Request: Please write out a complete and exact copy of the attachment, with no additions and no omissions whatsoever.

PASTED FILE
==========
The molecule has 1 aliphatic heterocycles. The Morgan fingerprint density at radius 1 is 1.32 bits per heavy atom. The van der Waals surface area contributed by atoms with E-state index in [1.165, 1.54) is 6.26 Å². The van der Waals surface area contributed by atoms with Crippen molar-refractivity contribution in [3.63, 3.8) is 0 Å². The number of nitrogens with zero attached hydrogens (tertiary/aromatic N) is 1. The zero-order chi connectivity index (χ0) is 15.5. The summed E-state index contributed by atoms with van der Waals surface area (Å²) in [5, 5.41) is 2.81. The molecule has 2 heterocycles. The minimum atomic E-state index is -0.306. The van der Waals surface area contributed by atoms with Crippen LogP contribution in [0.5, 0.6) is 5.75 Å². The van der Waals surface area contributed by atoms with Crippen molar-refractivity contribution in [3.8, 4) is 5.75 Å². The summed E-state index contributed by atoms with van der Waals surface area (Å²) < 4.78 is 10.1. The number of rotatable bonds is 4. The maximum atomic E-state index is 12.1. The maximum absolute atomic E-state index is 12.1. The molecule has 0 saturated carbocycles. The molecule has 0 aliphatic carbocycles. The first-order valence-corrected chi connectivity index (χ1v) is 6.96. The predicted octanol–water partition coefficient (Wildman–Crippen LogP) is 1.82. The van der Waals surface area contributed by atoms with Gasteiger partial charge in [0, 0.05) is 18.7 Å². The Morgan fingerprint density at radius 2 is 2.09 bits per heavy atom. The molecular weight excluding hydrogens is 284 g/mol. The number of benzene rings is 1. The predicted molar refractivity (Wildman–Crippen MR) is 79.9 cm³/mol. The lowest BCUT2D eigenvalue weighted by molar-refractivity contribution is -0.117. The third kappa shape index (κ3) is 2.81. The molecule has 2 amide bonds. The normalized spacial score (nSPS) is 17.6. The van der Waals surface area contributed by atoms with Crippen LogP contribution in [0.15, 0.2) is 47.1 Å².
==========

The molecule has 1 aliphatic heterocycles. The Morgan fingerprint density at radius 1 is 1.32 bits per heavy atom. The van der Waals surface area contributed by atoms with E-state index in [1.165, 1.54) is 6.26 Å². The van der Waals surface area contributed by atoms with Crippen molar-refractivity contribution in [3.63, 3.8) is 0 Å². The number of nitrogens with zero attached hydrogens (tertiary/aromatic N) is 1. The zero-order chi connectivity index (χ0) is 15.5. The summed E-state index contributed by atoms with van der Waals surface area (Å²) in [5, 5.41) is 2.81. The molecule has 2 heterocycles. The minimum atomic E-state index is -0.306. The van der Waals surface area contributed by atoms with Crippen LogP contribution in [0.5, 0.6) is 5.75 Å². The van der Waals surface area contributed by atoms with Crippen molar-refractivity contribution in [3.8, 4) is 5.75 Å². The summed E-state index contributed by atoms with van der Waals surface area (Å²) < 4.78 is 10.1. The number of rotatable bonds is 4. The maximum atomic E-state index is 12.1. The maximum absolute atomic E-state index is 12.1. The molecule has 0 saturated carbocycles. The molecule has 0 aliphatic carbocycles. The first-order valence-corrected chi connectivity index (χ1v) is 6.96. The predicted octanol–water partition coefficient (Wildman–Crippen LogP) is 1.82. The van der Waals surface area contributed by atoms with Gasteiger partial charge in [0, 0.05) is 18.7 Å². The Morgan fingerprint density at radius 2 is 2.09 bits per heavy atom. The molecular weight excluding hydrogens is 284 g/mol. The number of benzene rings is 1. The predicted molar refractivity (Wildman–Crippen MR) is 79.9 cm³/mol. The lowest BCUT2D eigenvalue weighted by molar-refractivity contribution is -0.117. The third kappa shape index (κ3) is 2.81. The molecule has 2 amide bonds. The normalized spacial score (nSPS) is 17.6. The van der Waals surface area contributed by atoms with Crippen LogP contribution in [0.15, 0.2) is 47.1 Å².